Posts Tagged ‘globals’
While many agree that global state is evil, the so called “thread locals” are not much better. Even though they help to separate state on a per-thread or per-greenlet basis, they still are global within that context. In particular (thread) global state means that:
- Invoked functions can change bindings of an invoking function as a side effect
- thread locals may linger around even if their state is not used or became invalid
Meet “execution locals” which avoid these problems. Find the code released on PyPI:
It’s some 60 lines of code and tested on python2.5 up to python3.3 and pypy and ready to be played with. I inline its README.txt below in case you can’t or don’t want to switch reading context. One more note: If I were to design a new language i’d probably remove “globals” all together and only offer something like the “xlocal” type with a more straight forward syntax.
execution locals: killing global state (including thread locals)
The xlocal module provides execution locals aka “xlocal” objects which implement a more restricted variant of “thread locals”. An “xlocal” instance allows to manage its attributes on a per-execution basis in a manner similar to how real locals work:
- Invoked functions cannot change the binding for the invoking function
- existence of a binding is local to a code block (and everything it calls)
Attribute bindings for an xlocal object will not leak outside a context-managed code block and they will not leak to other threads or greenlets. By contrast, both process-globals and “thread locals” do not implement these properties.
Let’s look at a basic example:
# content of example.py from xlocal import xlocal xcurrent = xlocal() def output(): print "hello world", xcurrent.x if __name__ == "__main__": with xcurrent(x=1): output()
If we execute this module, the output() function will see a xcurrent.x==1 binding:
$ python example.py hello world 1
Here is what happens in detail: xcurrent(x=1) returns a context manager which sets/resets the x attribute on the xcurrent object. While remaining in the same thread/greenlet, all code triggered by the with-body (in this case just the output() function) can access xcurrent.x. Outside the with- body xcurrent.x would raise an AttributeError. It is also not allowed to directly set xcurrent attributes; you always have to explicitely mark their life-cycle with a with-statement. This means that invoked code:
- cannot rebind xlocal state of its invoking functions (no side effects, yay!)
- xlocal state does not leak outside the with-context (lifecylcle control)
Another module may now reuse the example code:
# content of example_call.py import example with example.xcurrent(x=3): example.output()
which when running …:
$ python example_call.py hello world 3
will cause the example.output() function to print the xcurrent.x binding as defined at the invoking with xcurrent(x=3) statement.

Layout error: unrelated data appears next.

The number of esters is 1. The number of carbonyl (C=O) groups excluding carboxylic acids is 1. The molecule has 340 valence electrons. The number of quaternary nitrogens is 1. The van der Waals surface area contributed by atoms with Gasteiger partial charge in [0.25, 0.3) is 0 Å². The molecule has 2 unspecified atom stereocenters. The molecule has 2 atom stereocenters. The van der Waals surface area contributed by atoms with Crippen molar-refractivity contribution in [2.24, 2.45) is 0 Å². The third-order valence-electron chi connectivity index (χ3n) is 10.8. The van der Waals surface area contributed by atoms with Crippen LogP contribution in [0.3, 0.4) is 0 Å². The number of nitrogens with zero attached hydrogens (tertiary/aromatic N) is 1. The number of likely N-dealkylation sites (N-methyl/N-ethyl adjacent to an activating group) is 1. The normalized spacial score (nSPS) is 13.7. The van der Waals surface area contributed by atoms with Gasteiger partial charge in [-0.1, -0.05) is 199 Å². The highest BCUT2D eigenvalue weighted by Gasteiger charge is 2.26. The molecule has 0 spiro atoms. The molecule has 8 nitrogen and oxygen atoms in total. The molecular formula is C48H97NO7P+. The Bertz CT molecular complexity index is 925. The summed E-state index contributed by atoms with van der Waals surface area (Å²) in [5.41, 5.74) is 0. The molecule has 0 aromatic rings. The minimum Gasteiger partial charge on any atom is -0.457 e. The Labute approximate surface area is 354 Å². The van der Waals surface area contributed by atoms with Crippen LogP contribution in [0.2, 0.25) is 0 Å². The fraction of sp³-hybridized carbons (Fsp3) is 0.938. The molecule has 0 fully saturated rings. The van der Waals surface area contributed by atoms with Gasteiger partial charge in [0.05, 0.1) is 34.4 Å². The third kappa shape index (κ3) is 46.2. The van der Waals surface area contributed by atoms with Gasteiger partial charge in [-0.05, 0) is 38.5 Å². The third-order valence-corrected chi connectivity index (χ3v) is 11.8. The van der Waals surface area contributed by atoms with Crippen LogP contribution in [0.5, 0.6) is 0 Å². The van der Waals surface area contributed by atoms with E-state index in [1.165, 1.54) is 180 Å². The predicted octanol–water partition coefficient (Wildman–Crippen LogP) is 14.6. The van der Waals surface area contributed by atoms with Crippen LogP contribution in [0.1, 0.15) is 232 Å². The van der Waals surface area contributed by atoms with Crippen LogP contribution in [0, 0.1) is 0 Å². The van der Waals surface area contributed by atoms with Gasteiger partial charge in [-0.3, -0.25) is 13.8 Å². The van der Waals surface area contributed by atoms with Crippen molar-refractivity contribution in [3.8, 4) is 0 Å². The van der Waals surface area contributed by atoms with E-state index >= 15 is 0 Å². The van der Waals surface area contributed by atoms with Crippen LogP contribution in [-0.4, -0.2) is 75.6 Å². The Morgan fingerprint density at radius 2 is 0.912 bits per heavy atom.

Other threads or greenlets will never see this xcurrent.x binding; they may even set and read their own distincit xcurrent.x object. This means that all threads/greenlets can concurrently call into a function which will always see the execution specific x attribute.
Usage in frameworks and libraries invoking “handlers”
When invoking plugin code or handler code to perform work, you may not want to pass around all state that might ever be needed. Instead of using a global or thread local you can safely pass around such state in execution locals. Here is a pseudo example:
xcurrent = xlocal() def with_xlocal(func, **kwargs): with xcurrent(**kwargs): func() def handle_request(request): func = gethandler(request) # some user code spawn(with_xlocal(func, request=request))
handle_request will run a user-provided handler function in a newly spawned execution unit (for example spawn might map to threading.Thread(…).start() or to gevent.spawn(…)). The generic with_xlocal helper wraps the execution of the handler function so that it will see a xcurrent.request binding. Multiple spawns may execute concurrently and xcurrent.request will carry the execution-specific request object in each of them.
Issues worth noting
If a method decides to memorize an attribute of an execution local, for example the above xcurrent.request, then it will keep a reference to the exact request object, not the per-execution one. If you want to keep a per-execution local, you can do it this way for example:
Class Renderer: @property def request(self): return xcurrent.request
this means that Renderer instances will have an execution-local self.request object even if the life-cycle of the instance crosses execution units.
Another issue is that if you spawn new execution units, they will not implicitely inherit execution locals. Instead you have to wrap your spawning function to explicitely set execution locals, similar to what we did in the above “invoking handlers” section.
Copyright / inspiration
This code is based on discussions with Armin Ronacher and others in response to a tweet of mine. It extracts and refines some ideas found in Armin’s “werzeug.local” module and friends.
MIT, see LICENSE for more details.
With this “xlocal” experiment i am trying to explore how much of new language ideas can be prototyped with existing Python. For more related goals, see my earlier post on If i were to design a new language.